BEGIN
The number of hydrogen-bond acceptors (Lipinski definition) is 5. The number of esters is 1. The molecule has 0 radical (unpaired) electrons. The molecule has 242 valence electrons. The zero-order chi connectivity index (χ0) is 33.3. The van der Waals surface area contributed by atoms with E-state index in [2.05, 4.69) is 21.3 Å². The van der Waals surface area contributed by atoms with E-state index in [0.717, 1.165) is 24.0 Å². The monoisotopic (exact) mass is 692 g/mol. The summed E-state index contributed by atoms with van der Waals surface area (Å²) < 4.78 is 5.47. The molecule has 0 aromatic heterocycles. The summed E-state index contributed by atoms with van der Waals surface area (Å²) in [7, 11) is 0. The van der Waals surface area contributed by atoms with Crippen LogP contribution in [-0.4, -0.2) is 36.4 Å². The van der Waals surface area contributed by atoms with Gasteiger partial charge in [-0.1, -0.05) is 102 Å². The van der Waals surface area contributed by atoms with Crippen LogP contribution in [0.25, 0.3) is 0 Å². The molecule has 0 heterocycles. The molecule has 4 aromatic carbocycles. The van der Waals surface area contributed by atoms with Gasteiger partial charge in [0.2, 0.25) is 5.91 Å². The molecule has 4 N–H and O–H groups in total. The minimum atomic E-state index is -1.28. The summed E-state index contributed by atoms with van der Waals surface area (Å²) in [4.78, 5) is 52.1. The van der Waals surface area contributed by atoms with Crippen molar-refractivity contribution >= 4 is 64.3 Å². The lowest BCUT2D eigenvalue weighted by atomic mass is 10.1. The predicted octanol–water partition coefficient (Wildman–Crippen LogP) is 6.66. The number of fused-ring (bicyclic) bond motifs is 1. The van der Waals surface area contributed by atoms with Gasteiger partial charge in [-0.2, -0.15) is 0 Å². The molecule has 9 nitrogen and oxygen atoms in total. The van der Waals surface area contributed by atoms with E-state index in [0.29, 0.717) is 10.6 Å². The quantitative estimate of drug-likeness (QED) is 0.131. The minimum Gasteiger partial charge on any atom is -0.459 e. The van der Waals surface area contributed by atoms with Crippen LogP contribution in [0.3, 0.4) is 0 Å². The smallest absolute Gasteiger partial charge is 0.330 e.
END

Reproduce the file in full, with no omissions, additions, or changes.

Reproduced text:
The number of hydrogen-bond acceptors (Lipinski definition) is 5. The number of esters is 1. The molecule has 0 radical (unpaired) electrons. The molecule has 242 valence electrons. The zero-order chi connectivity index (χ0) is 33.3. The van der Waals surface area contributed by atoms with E-state index in [2.05, 4.69) is 21.3 Å². The van der Waals surface area contributed by atoms with E-state index in [0.717, 1.165) is 24.0 Å². The monoisotopic (exact) mass is 692 g/mol. The summed E-state index contributed by atoms with van der Waals surface area (Å²) < 4.78 is 5.47. The molecule has 0 aromatic heterocycles. The summed E-state index contributed by atoms with van der Waals surface area (Å²) in [7, 11) is 0. The van der Waals surface area contributed by atoms with Crippen LogP contribution in [-0.4, -0.2) is 36.4 Å². The van der Waals surface area contributed by atoms with Gasteiger partial charge in [-0.1, -0.05) is 102 Å². The van der Waals surface area contributed by atoms with Crippen LogP contribution in [0.25, 0.3) is 0 Å². The molecule has 0 heterocycles. The molecule has 4 aromatic carbocycles. The van der Waals surface area contributed by atoms with Gasteiger partial charge in [0.2, 0.25) is 5.91 Å². The molecule has 4 N–H and O–H groups in total. The minimum atomic E-state index is -1.28. The summed E-state index contributed by atoms with van der Waals surface area (Å²) in [4.78, 5) is 52.1. The van der Waals surface area contributed by atoms with Crippen molar-refractivity contribution >= 4 is 64.3 Å². The lowest BCUT2D eigenvalue weighted by atomic mass is 10.1. The predicted octanol–water partition coefficient (Wildman–Crippen LogP) is 6.66. The number of fused-ring (bicyclic) bond motifs is 1. The van der Waals surface area contributed by atoms with Gasteiger partial charge in [-0.2, -0.15) is 0 Å². The molecule has 9 nitrogen and oxygen atoms in total. The van der Waals surface area contributed by atoms with E-state index in [0.29, 0.717) is 10.6 Å². The quantitative estimate of drug-likeness (QED) is 0.131. The minimum Gasteiger partial charge on any atom is -0.459 e. The van der Waals surface area contributed by atoms with Crippen LogP contribution in [0.3, 0.4) is 0 Å². The smallest absolute Gasteiger partial charge is 0.330 e.